Mirza Aslam Beg
FOR the last four decades, I am a witness to the steady development of friendly relations with China, which now has matured into a deep understanding based on trust, rightly called as our Strategic Pivot. I first visited China in 1976 which was the period of the Cultural Revolution and later-on about a dozen visits I made during the period 1980-90s and several visits after retirement, on invitation by Chinese Peoples Association for Peace and Development (CPAPD). Our last visit was to Lhasa in October 2006, the most memorable one. Through these visits, we were able to build the bed-rock of our Defence Partnership, which now supports China-Pakistan Strategic Pivot. Thus our Army acquired the capability to actualize our strategic thought into military strategy of pre-emption and offensive defence, to achieve decisive results fighting out-numbered.
From Lhasa airport, we drove over 60 km to reach the city. It was a clear day with bright sunshine, with river Durab and road running parallel. River Durab is a shallow river, with sparkling water spread over a vast grassy land. On either side are majestic high mountains, some capped with snow. Since Lhasa is about 12,000 feet above the sea level, therefore lack of oxygen is the problem. Not-heeding for the warning, we got out for a walk. Felt no effect of height or lack of oxygen but soon it started telling on us. One of us fell sick and needed doctor’s care. Another lost a bit of his memory. I lost my appetite. The city of Lhasa is almost newly built, expanding both horizontally and vertically. We stayed in Lhasa for three days visiting various places, like the old Jokhang Temple, Potala Palace and Norbulingka etc. Jokhang temple, the spiritual centre of Tibet, was built in 647 AD. Potala Palace located at the heart of Lhasa city was the main residence of the Dalai Lama until the fourteenth Dalai Lama fled to India in 1959. Today the Potala Palace is a state museum. It is a popular tourist attraction and a UNESCO World Heritage. Norbulingka is an impressive complex comprising a palace, which had served the traditional residence of the successive Dalai Lamas.
On the fourth day, our memorable train journey started at about 0900 hrs in the morning. We were privileged to be the first foreign delegation to travel on this route. An air-conditioned train with television, oxygen lifeline and a dining car was a luxury something we used to enjoy while traveling by Tezgam Express from Rawalpindi to Karachi during the 1950s. The railway line is a marvel of engineering, running zigzag and carved out of high mountains, parallel to the road and shallow river with sparkling water. For the first ten hours, the train kept climbing up and up and by evening it reached the height of over 16000 feet, where it stopped for a while to give us a feel of the height and the cool breeze. As night fell, the descend started and by morning, the train was still at a height of over 12000 feet and we had traveled about 1700 km. The descend continued, till we came to the end of our journey to the sprawling city of Xiring, the capital of Qinghai province, which lies at an average height of 7000 feet, with a population of over 8 million, with 50% Muslims. We had traveled almost two thousand kilometers of our journey in twenty-seven hours. From the railway station, we went straight to the restaurant, by the side of the large sparkling lake at 7000 feet height, where the working boys and girls greeted us with ‘Assalam-Alaikum.’ We were treated to a sumptuous breakfast and the fish from the lake, which was as tasty if not more, than our trout of the Indus river.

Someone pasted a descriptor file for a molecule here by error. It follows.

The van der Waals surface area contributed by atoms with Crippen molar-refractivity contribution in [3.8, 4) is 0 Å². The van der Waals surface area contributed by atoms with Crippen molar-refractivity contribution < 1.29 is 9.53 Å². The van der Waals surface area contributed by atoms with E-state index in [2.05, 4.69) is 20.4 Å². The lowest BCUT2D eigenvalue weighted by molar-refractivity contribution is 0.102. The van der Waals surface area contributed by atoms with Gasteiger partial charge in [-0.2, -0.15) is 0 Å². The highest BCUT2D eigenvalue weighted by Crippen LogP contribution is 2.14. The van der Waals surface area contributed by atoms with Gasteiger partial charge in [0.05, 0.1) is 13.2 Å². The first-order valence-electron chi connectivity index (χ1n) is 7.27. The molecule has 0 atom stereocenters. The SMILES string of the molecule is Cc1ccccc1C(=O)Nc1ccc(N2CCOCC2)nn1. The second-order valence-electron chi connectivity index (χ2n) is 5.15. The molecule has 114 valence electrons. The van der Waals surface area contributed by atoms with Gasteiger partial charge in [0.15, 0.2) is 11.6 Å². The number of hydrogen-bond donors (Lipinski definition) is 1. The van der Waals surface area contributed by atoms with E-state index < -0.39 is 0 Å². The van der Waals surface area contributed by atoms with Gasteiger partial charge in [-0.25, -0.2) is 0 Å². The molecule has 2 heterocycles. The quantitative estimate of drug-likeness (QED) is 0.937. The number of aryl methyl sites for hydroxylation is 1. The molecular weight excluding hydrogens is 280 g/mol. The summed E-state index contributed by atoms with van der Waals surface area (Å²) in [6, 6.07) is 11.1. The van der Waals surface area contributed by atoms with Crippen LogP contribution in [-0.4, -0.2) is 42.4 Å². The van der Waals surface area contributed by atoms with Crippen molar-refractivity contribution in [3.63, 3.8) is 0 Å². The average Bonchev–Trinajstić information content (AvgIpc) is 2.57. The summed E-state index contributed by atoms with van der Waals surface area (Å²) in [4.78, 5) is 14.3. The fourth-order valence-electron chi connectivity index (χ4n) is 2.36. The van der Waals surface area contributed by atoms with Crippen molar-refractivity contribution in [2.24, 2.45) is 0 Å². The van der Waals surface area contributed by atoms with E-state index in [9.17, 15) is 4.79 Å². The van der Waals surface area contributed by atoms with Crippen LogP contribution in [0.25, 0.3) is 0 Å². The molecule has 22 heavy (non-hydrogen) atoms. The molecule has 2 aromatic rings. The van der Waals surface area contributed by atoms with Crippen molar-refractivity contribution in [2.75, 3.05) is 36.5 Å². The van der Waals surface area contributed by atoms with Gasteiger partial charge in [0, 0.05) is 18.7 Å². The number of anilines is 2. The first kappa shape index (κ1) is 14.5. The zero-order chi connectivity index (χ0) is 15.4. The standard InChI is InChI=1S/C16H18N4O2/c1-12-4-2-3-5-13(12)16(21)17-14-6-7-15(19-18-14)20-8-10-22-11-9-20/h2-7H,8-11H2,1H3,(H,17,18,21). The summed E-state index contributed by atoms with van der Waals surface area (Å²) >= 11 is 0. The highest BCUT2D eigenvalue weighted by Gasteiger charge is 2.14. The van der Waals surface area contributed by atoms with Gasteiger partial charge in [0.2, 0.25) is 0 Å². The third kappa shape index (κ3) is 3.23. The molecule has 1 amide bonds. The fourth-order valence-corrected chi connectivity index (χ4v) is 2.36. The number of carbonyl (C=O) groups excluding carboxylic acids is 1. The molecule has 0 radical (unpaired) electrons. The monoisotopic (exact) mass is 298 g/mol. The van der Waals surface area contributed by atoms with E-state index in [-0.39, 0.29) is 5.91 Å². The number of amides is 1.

The railway line to Lhasa has been built in three stages. The last 1000 km, towards Lhasa is a marvel of engineering, which could rightly be called the Eighth Wonder of the world. During my school days, I read about the Tibetan Plateau, called the roof of the world and here I was traveling for 27 hrs in a luxury train, enjoying the beauty of the wide valleys and shallow rivers running almost all the way. The area is sparsely populated, waiting for life to appear in its full bloom. No doubt, the future belongs to this part of the world. “Man as a creator in the likeness of The Creator, is expressed by humanity’s creation called “infrastructure”, on which has continued the existence of the civilized society. The rail roads – rivers of steel, have transformed our relationship to the land, to space and time.” (Hussein Askary)
— The writer, a retired 4-star General, is former COAS, Pakistan Army.